Structured Feeding Helps a Trio of Dogs Respect and Listen to Their Humans

By: David Codr

Published Date: January 16, 2019

For this Omaha dog training session we show a family how to use structured feeding to help 2 year-old Boxer / Shepherd Bucky, 3 year-old Beagle / Dachshund Daisy and 3 year-old French Bulldog / Boston Terrier Abby develop self control and respect for the humans as authority figures.

Knowing the dogs got super excited, I shared a tip to stop the dogs from jumping up on people. We also had two of the dogs kenneled as dogs can often amplify each other’s energy. The guardians will need to practice this technique to stop the dogs from jumping up so I suggested they call one another and play the part of a guest knocking on the door to rep it as much as they can. Inviting friends and neighbors over till help as its best to do this technique with only one dog at a time.

Next we headed downstairs so I could show the guardians a structured way to let the dogs out of their kennel. Many people just throw that door open, but if a dog is excited and you suddenly remove a barrier, it can increase or amplify their energy. The blocking technique I use in the above dog training video I did with another client will help teach these dogs to calm and sit down in order to get released from the kennel

Increasing these dogs daily exercise will go a long ways toward helping them listen and behave as their guardians want them to. Since the family has a young baby and its winter in Nebraska, I shared some creative ways to exercise a dog inside. If the guardians can arrange for each dog to get an hours worth of exercise each day, in short 7-10 minute practice sessions sprinkled throughout the day, they should see a notable improvement in all the dog’s behavior.

I also recommended the guardians incorporate some rules and limits. Enforcing rules consistently is a great way to establish a healthy leader follower dynamic as the dog sees you acting like a leader. In our normal home life, we don’t display a lot of actions that are interpreted as leadership qualities when we are at home. Enforcing rules like staying behind an invisible line away from people eating is a great way to do this.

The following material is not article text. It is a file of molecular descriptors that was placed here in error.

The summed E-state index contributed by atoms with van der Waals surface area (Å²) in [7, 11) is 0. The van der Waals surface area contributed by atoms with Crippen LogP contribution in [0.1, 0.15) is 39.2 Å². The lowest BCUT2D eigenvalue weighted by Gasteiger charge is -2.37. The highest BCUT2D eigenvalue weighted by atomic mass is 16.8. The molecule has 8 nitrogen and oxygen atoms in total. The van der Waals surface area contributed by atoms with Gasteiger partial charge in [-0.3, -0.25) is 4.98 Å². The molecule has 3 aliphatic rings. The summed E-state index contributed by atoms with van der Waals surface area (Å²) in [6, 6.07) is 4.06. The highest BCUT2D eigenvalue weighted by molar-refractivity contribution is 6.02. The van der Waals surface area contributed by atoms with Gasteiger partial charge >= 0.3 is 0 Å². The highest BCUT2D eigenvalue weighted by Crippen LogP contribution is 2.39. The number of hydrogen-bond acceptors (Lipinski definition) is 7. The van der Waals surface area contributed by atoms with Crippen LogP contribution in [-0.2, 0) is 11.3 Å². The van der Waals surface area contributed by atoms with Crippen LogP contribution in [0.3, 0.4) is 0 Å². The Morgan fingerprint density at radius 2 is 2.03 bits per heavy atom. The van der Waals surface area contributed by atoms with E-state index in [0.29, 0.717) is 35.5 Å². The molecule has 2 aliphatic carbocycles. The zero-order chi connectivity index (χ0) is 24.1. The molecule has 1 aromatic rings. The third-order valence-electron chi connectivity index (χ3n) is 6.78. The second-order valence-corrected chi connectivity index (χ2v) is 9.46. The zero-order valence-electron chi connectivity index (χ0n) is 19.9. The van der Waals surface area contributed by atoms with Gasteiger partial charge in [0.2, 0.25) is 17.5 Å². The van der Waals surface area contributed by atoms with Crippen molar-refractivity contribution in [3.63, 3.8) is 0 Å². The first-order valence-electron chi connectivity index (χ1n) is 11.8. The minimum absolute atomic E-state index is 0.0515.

Adding structure is a great way to help dogs see and respect their humans as authority figures. Looking for opportunities to delay gratification (dropping the ball and sitting before the human throws it again, waiting for permission to eat dinner waiting in a bowl, sitting at an open door waiting for permission to go out) and petting with a purpose can all help the dogs develop more self control and respect for the humans.

A great way to combine delayed gratification and rule enforcement that also build up respect for humans as authority figures is to add structure to meal time. You can learn how to train your dogs to wait for permission to eat in the free dog training video below.

It will take a few days before the dogs stop challenging to come in during the feeding ritual. But if the guardians are consistent, they can get the same response that I do, barking out each dog’s unique command word from a different room while my pack of dogs wait patiently for permission to get their grub on.

To help the guardians remember all the dog behavior tips I shared in this in home dog training session, we shot what I call a roadmap to success video. You can watch this session summary by clicking the free dog behavior video below.

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This post was written by: David Codr

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